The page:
Moreover, not only did Yaakov himself study, he involved his children and grandchildren. Rather than accept the values of the surrounding culture, Yaakov’s descendants joined him in study. For them, the descent to Egypt represented a radical transition; the majority of their adult lives had been spent in Eretz Yisrael. Yet motivated by Yaakov’s example and guidance, they were able to extend the holy atmosphere of Eretz Yisrael into Egypt.

Yaakov’s unchanging and uninterrupted commitment to the Torah demonstrates the true life with which the Torah endowed him. His connection with G‑d was all-encompassing.

Yaakov Still Lives

The above enables us to understand why the Torah reading is named Vayechi “And he lived” although it speaks of Yaakov’s death. As the events of the reading demonstrate, Yaakov’s life was one of connection to G‑d that transcended material settings. And since he shared this quality with his descendants, it was perpetuated beyond his mortal lifetime. As our Sages say:12 “Yaakov, our ancestor, did not die. As his descendants are alive, he is alive.”

This concept applies to all Jews at all times. The vitality we experience in our Divine service today is made possible by the life of Yaakov our ancestor.13 And conversely, the connection to the Torah which strengthened Yaakov is the source of life for all his descendants throughout the generations.

True, within Jewish history, there have always been some Jews who at least to outward appearances do not conduct their lives according to the directives of the Torah. But that is merely the external reality. The truth is that they are alive inside, and their vitality stems from the Torah and its mitzvos.14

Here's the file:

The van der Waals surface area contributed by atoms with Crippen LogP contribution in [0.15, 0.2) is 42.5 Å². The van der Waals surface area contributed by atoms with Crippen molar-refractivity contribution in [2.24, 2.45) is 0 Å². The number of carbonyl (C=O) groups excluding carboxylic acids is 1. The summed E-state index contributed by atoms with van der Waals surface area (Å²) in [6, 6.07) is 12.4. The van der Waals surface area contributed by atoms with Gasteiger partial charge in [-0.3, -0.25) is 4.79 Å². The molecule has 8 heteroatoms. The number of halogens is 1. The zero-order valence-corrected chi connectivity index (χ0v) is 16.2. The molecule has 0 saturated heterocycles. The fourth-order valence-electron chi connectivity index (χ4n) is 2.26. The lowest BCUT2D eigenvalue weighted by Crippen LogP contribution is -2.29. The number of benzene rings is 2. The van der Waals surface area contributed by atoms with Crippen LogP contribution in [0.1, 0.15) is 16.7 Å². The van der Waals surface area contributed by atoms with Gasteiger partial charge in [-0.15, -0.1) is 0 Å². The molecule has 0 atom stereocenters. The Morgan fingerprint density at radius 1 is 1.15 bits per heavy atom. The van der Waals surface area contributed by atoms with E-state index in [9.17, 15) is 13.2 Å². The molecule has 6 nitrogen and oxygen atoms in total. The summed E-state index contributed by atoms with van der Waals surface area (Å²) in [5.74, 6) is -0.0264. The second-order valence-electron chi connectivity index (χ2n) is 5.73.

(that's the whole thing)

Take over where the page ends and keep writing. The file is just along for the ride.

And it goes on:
Our Sages state:15 “Although a Jew sins, he remains a Jew” and the Rambam rules:16

A person whose evil inclination compels him to negate the performance of a mitzvah or to commit a sin… [still] wishes to be part of the Jewish people and desires to fulfill all the mitzvos and separate himself from sin. It is only his [evil] inclination which forces him [to do otherwise].

Regardless of his conduct, every member of our people remains a Jew and shares a connection to the entire Torah. “The Torah which Moshe commanded us is the heritage of the congregation of Yaakov.”17 This is the spiritual legacy which Yaakov bequeathed us, the sign of his continued life and of our own vitality.

(The above also encourages us to help each other express a connection to the Torah. Any potential tends to seek expression, and that tendency is enhanced by the very knowledge of its existence. Spreading the awareness of the inner nature of every Jew will spur the desire to have that nature realized through observance of the Torah.